“All human beings are born free and equal in dignity and rights. They are endowed with reason and conscience and should act towards one another in a spirit of brotherhood. Everyone is entitled to all the rights and freedoms set forth in this Declaration, without distinction of any kind, such as race, colour, sex, language, religion, political or other opinion, national or social origin, property, birth or other status.” These are the ideals put forth by the Universal Declaration of Human Rights. In this Declaration, the protection of human rights applies to allhuman beings, all.
Fathers, mothers, uncles, aunts, brothers and sisters have, for decades, been denied these basic rights. Extremely punitive drug policies, mass incarcerations, denial of essential medicines and basic healthcare have stripped problematic drug users, ordinary caught in the vicious cycle of addiction, of their basic rights. Among these basic rights stands the human right to health. It encompasses the right to access to all medical services, sanitation, adequate food, decent housing, healthy working conditions, and a clean environment. Among all the causes of human rights violation against drug users, stigmatization appears as one of the most insidious problem.
· “The most difficult barriers on the path of recovery is rejection. That’s what push us into a deeper place”.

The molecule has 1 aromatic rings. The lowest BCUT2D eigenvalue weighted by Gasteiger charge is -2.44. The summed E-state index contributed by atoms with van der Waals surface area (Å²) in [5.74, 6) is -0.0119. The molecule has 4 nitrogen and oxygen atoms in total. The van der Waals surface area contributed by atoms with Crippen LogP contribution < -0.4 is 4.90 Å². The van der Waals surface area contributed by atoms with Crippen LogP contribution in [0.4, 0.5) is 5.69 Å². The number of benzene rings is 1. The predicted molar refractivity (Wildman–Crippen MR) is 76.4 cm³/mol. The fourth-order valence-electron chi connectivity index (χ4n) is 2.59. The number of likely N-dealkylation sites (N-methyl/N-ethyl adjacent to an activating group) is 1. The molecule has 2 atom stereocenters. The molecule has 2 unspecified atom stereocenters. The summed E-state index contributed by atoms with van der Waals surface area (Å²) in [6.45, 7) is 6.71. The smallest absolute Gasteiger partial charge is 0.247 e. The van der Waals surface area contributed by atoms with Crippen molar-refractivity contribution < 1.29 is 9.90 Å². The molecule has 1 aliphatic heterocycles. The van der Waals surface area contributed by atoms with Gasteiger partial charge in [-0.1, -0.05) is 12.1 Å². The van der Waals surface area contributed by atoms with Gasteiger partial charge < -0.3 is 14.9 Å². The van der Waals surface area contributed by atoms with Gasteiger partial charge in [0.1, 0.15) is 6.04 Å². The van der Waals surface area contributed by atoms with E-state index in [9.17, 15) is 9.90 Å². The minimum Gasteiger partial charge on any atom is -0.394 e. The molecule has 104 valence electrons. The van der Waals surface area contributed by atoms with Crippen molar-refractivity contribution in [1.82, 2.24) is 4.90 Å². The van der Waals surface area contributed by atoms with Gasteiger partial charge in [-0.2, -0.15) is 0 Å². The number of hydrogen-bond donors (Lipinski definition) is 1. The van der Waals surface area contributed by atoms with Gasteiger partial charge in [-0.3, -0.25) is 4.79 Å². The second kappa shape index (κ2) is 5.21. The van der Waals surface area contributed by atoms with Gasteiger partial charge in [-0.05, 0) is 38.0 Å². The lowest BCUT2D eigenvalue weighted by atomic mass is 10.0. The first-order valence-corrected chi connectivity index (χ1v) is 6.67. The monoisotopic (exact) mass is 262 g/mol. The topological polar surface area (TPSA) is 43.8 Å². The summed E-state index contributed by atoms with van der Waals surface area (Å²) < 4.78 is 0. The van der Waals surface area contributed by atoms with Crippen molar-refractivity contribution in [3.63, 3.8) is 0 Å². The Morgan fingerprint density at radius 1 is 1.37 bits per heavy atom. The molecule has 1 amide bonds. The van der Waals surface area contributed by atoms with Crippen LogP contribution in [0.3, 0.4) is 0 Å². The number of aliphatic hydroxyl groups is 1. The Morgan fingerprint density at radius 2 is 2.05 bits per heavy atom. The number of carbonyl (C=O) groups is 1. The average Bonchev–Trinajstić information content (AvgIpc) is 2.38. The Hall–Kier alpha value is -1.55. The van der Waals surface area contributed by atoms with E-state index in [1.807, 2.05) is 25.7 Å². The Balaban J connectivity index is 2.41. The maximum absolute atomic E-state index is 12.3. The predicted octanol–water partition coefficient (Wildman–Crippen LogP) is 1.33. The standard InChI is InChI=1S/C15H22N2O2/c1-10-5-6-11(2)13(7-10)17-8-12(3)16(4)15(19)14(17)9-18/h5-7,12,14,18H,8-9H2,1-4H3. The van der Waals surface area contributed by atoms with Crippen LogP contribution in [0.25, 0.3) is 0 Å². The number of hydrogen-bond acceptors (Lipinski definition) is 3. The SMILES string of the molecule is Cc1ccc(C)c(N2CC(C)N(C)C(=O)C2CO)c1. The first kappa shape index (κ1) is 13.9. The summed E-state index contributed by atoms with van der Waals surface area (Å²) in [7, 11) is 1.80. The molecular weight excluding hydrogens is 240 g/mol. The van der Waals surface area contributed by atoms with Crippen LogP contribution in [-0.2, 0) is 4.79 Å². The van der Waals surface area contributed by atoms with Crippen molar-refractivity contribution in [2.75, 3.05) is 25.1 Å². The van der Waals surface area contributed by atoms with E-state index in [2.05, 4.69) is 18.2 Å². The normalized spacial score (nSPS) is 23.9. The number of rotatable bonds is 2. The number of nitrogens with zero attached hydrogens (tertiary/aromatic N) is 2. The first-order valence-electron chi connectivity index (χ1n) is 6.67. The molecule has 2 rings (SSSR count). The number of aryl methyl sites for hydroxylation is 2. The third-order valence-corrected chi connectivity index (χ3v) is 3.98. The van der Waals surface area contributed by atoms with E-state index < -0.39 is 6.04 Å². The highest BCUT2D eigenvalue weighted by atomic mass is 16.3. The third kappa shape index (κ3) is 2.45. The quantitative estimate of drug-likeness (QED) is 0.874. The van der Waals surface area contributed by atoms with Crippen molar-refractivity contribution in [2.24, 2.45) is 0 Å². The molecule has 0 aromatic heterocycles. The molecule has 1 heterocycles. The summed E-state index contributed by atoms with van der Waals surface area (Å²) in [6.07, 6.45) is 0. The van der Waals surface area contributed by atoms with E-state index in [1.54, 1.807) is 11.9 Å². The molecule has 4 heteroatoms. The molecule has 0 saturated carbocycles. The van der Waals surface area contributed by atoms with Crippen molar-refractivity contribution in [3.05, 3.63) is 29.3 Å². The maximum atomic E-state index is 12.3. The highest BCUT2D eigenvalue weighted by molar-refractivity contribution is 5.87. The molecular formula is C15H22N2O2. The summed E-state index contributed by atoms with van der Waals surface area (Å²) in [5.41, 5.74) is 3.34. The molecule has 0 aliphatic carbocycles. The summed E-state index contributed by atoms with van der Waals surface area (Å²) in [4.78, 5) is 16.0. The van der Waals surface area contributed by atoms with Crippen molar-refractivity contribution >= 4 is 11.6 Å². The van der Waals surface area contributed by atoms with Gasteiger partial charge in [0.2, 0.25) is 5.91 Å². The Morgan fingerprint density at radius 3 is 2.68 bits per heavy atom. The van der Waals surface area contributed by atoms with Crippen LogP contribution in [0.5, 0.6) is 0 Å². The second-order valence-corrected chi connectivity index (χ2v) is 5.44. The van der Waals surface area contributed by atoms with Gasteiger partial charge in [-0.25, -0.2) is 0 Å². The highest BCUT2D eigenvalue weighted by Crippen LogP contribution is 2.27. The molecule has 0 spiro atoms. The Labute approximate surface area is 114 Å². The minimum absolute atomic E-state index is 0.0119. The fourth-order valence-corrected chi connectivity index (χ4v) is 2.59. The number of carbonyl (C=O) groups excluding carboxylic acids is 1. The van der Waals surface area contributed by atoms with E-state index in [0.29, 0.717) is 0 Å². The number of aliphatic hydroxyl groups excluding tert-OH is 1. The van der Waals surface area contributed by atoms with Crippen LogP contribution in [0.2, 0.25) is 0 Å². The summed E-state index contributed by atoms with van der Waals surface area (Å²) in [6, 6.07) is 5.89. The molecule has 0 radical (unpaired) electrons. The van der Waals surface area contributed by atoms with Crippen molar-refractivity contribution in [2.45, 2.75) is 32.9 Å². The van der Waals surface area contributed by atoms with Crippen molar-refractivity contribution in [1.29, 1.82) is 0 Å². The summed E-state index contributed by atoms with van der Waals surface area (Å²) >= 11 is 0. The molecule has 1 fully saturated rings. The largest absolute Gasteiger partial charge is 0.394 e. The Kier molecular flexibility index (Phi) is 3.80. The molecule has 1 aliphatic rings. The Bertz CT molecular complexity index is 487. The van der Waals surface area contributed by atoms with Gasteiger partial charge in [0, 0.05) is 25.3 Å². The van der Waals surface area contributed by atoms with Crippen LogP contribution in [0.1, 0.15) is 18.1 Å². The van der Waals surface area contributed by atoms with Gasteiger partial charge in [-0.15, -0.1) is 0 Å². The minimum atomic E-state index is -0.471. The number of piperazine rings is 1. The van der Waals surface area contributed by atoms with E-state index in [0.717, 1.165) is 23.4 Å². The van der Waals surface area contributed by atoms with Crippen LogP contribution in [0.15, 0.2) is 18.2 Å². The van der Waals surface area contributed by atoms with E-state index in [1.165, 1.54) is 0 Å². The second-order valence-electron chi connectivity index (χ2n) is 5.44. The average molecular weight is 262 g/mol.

· “People attribute drug addiction to a spiritual curse and believe that only a spiritual intervention can serve as remedy”.
· “Family and friends keep rejecting me because of my drug addiction. The only place where i feel accepted and at home is in the ghettos with other drug users.”
These are excerpts from Problematic drug users’ interventions during series of Dialogues on Drug Policy Reform in Ghana and Cote D’Ivoire organized by the West Africa Drug Policy Network with support of the Open Society Initiative for West Africa and the West Africa Civil Society Institute.
According to the California Mental Health Services Authority, stigma can be defined as attitudes and beliefs that lead people to reject, avoid, or fear those they perceive as being different. The National Catholic Partnership on Disability identified four components of stigma:
– Labeling someone with a condition;
– Stereotyping people who have that condition;
– Creating a division— a superior “us” group and a devalued “them” group, resulting in loss of status in the community;
– Discriminating against someone based on their label.
Studies reveal that stigma has a harmful effect on psychological well-being of drug users. Stigma constitutes a barricade to opportunities for people using illicit drugs. This can lead to a complete rejection by society, discrimination or labeling of drug users.
In Africa in general and in West Africa particularly, some cultural and religious beliefs tend to reinforce the stigma of drug users. In Ghana for example, cannabis, is translated in indigenous language Twi by “obonsam tawa”, which means ‘devil’s tobacco’. Consequently, culturally, drug users in Ghana are identified as users of a “devilish” item. A study conducted in South Africa also reveals that people are more likely to offer help to alcohol users, but more likely to suggest aggressive measures for drug users. This shows that morality and ethics are heavily involved in how drug users are perceived.